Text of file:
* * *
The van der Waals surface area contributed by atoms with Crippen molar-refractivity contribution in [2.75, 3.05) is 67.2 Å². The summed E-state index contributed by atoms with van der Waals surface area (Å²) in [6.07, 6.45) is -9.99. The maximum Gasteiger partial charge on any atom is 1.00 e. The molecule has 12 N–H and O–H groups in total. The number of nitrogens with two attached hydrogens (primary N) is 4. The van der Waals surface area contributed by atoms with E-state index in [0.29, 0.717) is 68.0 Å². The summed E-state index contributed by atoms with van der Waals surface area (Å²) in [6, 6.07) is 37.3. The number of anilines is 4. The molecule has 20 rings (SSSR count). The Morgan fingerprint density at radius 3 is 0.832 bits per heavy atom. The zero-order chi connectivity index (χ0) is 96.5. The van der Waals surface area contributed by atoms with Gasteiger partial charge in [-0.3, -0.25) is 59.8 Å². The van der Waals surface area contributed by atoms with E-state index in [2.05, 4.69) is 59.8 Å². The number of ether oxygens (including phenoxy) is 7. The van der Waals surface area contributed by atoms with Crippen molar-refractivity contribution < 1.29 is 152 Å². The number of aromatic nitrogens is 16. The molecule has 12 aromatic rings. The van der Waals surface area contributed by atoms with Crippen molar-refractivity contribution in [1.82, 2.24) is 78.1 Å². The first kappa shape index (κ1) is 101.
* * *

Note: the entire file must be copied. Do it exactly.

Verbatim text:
The van der Waals surface area contributed by atoms with Crippen molar-refractivity contribution in [2.75, 3.05) is 67.2 Å². The summed E-state index contributed by atoms with van der Waals surface area (Å²) in [6.07, 6.45) is -9.99. The maximum Gasteiger partial charge on any atom is 1.00 e. The molecule has 12 N–H and O–H groups in total. The number of nitrogens with two attached hydrogens (primary N) is 4. The van der Waals surface area contributed by atoms with E-state index in [0.29, 0.717) is 68.0 Å². The summed E-state index contributed by atoms with van der Waals surface area (Å²) in [6, 6.07) is 37.3. The number of anilines is 4. The molecule has 20 rings (SSSR count). The Morgan fingerprint density at radius 3 is 0.832 bits per heavy atom. The zero-order chi connectivity index (χ0) is 96.5. The van der Waals surface area contributed by atoms with Gasteiger partial charge in [-0.3, -0.25) is 59.8 Å². The van der Waals surface area contributed by atoms with E-state index in [2.05, 4.69) is 59.8 Å². The number of ether oxygens (including phenoxy) is 7. The van der Waals surface area contributed by atoms with Crippen molar-refractivity contribution < 1.29 is 152 Å². The number of aromatic nitrogens is 16. The molecule has 12 aromatic rings. The van der Waals surface area contributed by atoms with Crippen molar-refractivity contribution in [1.82, 2.24) is 78.1 Å². The first kappa shape index (κ1) is 101.